A young, attractive, professional Richmond woman decides she wants a millionaire. She specifies as much on an Internet dating site -- "millionaire only" and gets what she's looking for. Presumably, so did the millionaire.
Bob, a retired university professor, has been dating online for a year. He's found three great relationships, one serious. "I have had a great time," he says, "met some wonderful people I would have never met on my own."
Dave, fresh out of college and working his first full-time job, gets lots of bites. "After a year, I had two wonderful matches and then stayed with one of those," he says. "You have to be patient but I met a wonderful girl and we are dating steadily."
Welcome to the spamtastic world of online dating, a wild and woolly open-air market that stretches across the United States and the globe. Once relegated to perverts, the industry has fast gained mainstream acceptance and money. In 2006, online dating sites grew revenues by 10 percent to $649 million. Owners of Internet dating sites hold conferences in places such as Shangahi, San Francisco and Barcelona.
The Pew Internet & American Life Project concludes: "Of the ten million Internet users who say they are single and seeking a romantic partner, 74 percent say they have used the Internet in one way or another to further their romantic interests."
Bob, the retired professor, had 240 matches his first year on eHarmony. David, the college grad, gets an average of six to eight matches a week, or about 400 a year. Autumn, a professional in her 20s, reports 150 matches a month.
Taking niche marketing to new levels, online dating boasts sites for the "big & beautiful," gay, Catholic, Jewish, "sugar daddies" and seniors, and that's just an appetizer. There's even a Web site for those who carry STDs.
Does all this variety and opportunity make for happiness? The illusion of finding the perfect person is enhanced by the concept that there are endless choices online. Relationships are disposable. Cheating has never been easier. Long, deep, satisfying relationships are forfeited for variety, novelty and fantasy.
"When you have 400 cable channels, you just keep surfing and surfing," one dating-site user says. You wind up feeling really frustrated. It is hard not to do that with Internet dating. I was getting 45 hits [new matches] in a month it was all I could do to keep up with my new contacts."
Variety equals sensory overload? Byron, a successful middle-aged entrepreneur, says yes: "I have since stopped Internet dating altogether, not because of that experience, specifically, but I think I like the old-fashioned way of meeting and seeing people daily, getting to know them gradually, developing a real dialogue and over time discovering who they are. The guided communication formats do not really relate to the essence of people. It is not their real personality. I think Internet dating shortcuts a process that needs to occur over time."
Bill sees it the same: "I like to meet someone in a setting where I can observe them, get to know them as a person over time, like in a work setting or a class."
While it's possible to pay $10,000 for a series of introductions to mega-wealthy potential partners using a service such as Valenti International, you can pay as little as $24.95 per month for some services. (See chart.) Sites such as Craigslist or Plentyoffish.com offer searches for free, if you're willing to be subjected to sleazy ads.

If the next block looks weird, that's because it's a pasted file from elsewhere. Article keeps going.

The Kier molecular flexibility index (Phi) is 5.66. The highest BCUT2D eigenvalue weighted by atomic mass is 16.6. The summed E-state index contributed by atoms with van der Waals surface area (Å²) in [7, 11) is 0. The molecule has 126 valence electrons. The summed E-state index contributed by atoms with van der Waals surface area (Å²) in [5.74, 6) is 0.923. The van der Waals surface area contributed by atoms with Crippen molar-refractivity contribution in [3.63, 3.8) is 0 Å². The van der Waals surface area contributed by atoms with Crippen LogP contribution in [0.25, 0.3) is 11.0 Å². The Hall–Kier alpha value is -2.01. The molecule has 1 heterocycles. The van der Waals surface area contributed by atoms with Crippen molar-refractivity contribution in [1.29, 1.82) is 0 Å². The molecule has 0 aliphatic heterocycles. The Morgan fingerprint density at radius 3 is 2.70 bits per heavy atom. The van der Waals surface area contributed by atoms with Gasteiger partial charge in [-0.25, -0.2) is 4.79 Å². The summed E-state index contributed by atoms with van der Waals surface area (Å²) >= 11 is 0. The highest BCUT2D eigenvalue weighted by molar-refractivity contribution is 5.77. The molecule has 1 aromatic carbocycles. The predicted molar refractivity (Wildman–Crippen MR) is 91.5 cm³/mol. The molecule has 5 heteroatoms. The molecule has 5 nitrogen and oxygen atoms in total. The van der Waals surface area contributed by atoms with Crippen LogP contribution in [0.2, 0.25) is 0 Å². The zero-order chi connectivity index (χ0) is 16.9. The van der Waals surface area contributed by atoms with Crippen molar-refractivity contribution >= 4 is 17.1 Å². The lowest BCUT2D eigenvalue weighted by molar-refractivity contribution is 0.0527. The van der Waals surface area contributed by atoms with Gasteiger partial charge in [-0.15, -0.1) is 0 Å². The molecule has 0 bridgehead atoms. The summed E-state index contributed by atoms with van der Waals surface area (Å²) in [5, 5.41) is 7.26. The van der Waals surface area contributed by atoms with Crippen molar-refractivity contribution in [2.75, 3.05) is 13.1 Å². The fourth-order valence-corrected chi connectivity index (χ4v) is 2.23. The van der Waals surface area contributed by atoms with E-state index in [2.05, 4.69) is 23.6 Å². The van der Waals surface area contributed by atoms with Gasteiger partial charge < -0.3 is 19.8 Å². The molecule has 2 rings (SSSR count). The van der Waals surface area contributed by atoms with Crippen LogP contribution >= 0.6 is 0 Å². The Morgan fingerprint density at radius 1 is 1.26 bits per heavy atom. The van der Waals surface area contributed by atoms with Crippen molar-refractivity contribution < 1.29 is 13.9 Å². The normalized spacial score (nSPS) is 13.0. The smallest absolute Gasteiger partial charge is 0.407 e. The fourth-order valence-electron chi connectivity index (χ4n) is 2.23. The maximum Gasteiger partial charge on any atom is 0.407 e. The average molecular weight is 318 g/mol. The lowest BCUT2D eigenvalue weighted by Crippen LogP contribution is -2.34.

Autumn Young, 24, of Oakland, Calif., reports 150 matches per month. "Match.com delivers a lesser quality of people than say, eharmony. I think Perfect Match does a bit better job with the over-50 set based on people I have known who have tried both. I like the quality of screening and matching that eHarmony does. Price makes it more exclusive. The lower you go on price, the seamier it gets. For example, Craigslist, a great resource for many things, has some of the raunchiest personal ads I have ever seen. When I was younger, I answered one of the ads on Craigslist and later found that the guy was a registered sex offender. It can be a cesspool."
Byron says: "I had gone on an Internet site and met a person who was attractive to me both for her appearance and also her spiritual side. I flew to Iowa, she met me at the airport and we drove for miles and miles to somewhere in the boondocks. We finally arrived at a compound where she lived. It began to dawn on me that I was trapped in the middle of nowhere, completely at her mercy. We went inside and after chatting awhile, she began to tremble and shake. It seemed like she was in a trance. I was concerned actually terrified. After a few minutes, she came out of it. She told me she had been communicating with her 'angels' to determine if I had the right stuff to be the new leader of her social peace movement. Apparently, I passed the test. I asked no, begged to go back to the airport. She seemed disappointed but brought me back."
"If someone skeeves you out drop 'em," Young says. "Google their name, check sex-offender lists, ask last name and address before you meet someone. Ask about STDs."
As Dave puts it: "Be patient, be positive, do not settle. Most of all, know what you want. You may find this out only after meeting and dating for a while." His advice: "You can be deadly honest! What an [opportunity] to clean up your act, clear out all old expectations, assess your story and go from there." S